This is a guest post from Arundati Dandapani, who is halfway through an MLitt in Publishing Studies degree at University of Stirling. She has worked for television, magazine and advertising in Washington DC, New Delhi and Mumbai for four years, after graduating with a Bachelors degree in English from Ohio. Having published her first novel at 16, she is glad to be learning about the highs and lows of book publishing in the UK, and in Scotland. She blogs about books here, and you can connect with her on Twitter and LinkedIn.
Wigtown, I repeated.
The librarian hung up her hands in dismay.
I say Galloway, and it evokes a slow, bemused response.
Few have heard of Scotland’s national book town. Fewer know it is slouched in the Machars area of Galloway where River Cree Estuary meets the Solway firth, in the backdrop of the Galloway hills. Coastline, hills, the sea, and the ferry to Ireland, typical south western climate, all defining characteristics of the region.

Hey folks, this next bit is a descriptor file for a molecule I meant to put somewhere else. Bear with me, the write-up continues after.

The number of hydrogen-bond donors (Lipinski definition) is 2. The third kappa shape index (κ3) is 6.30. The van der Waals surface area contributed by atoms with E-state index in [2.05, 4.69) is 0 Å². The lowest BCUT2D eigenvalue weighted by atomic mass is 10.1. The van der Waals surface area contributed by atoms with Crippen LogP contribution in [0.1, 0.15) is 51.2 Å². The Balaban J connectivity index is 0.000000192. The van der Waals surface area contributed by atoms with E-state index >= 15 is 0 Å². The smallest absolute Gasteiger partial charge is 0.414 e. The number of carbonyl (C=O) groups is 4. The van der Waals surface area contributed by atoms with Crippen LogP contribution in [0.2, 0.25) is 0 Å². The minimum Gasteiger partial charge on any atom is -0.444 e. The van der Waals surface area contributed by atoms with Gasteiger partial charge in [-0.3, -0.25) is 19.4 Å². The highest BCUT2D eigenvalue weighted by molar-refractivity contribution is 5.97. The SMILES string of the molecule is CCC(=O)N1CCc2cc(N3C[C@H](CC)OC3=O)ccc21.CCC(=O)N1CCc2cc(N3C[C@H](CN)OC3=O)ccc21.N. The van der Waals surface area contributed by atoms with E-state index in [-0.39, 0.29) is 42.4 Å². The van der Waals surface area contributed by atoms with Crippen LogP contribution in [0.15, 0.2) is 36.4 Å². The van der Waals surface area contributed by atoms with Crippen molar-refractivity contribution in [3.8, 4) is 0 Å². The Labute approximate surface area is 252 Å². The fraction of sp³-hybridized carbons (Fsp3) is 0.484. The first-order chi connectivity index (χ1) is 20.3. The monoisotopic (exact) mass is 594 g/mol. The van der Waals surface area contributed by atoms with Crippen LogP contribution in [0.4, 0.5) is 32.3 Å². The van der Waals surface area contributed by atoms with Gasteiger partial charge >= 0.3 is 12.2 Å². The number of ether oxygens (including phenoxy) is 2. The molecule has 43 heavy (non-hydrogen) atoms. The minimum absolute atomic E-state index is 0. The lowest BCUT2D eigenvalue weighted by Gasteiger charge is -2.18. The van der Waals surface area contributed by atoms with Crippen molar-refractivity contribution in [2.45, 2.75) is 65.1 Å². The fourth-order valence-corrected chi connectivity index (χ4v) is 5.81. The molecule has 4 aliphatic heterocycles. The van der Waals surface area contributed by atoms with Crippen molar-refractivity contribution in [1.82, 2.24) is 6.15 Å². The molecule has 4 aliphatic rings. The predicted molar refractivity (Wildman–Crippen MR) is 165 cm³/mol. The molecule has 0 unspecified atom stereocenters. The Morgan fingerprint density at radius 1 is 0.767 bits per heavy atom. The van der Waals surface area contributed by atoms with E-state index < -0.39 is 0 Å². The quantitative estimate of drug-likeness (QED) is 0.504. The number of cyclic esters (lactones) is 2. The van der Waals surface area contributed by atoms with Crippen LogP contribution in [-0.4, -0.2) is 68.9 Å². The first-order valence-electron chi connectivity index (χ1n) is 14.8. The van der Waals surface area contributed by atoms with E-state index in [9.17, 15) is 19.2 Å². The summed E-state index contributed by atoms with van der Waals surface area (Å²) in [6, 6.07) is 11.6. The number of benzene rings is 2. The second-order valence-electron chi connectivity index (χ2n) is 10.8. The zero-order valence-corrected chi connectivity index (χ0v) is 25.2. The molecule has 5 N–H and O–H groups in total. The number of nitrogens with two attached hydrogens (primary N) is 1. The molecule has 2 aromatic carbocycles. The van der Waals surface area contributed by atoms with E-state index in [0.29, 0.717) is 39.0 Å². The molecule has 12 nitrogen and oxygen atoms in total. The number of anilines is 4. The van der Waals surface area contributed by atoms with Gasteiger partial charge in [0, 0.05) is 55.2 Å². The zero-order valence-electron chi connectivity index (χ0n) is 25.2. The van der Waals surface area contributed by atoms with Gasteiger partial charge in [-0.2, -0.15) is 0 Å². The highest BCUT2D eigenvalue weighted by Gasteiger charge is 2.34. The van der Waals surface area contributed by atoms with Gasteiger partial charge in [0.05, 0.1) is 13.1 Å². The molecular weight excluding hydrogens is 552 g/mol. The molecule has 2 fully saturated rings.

But those who do know the area, will warn you, there is nothing to do
in Wigtown, a town which you can walk around in twenty minutes flat! Not many know of Wigtown as a geographic location, least of all for what it’s most famous: Scotland’s largest boutique showcase of about 20 antiquarian bookshops, internet book warehouses, and studios dealing second hand books and older and new collections too, crossing all genres from film, music, Tartan noir and topography, world history, local mythology and combat aviation to name the very least.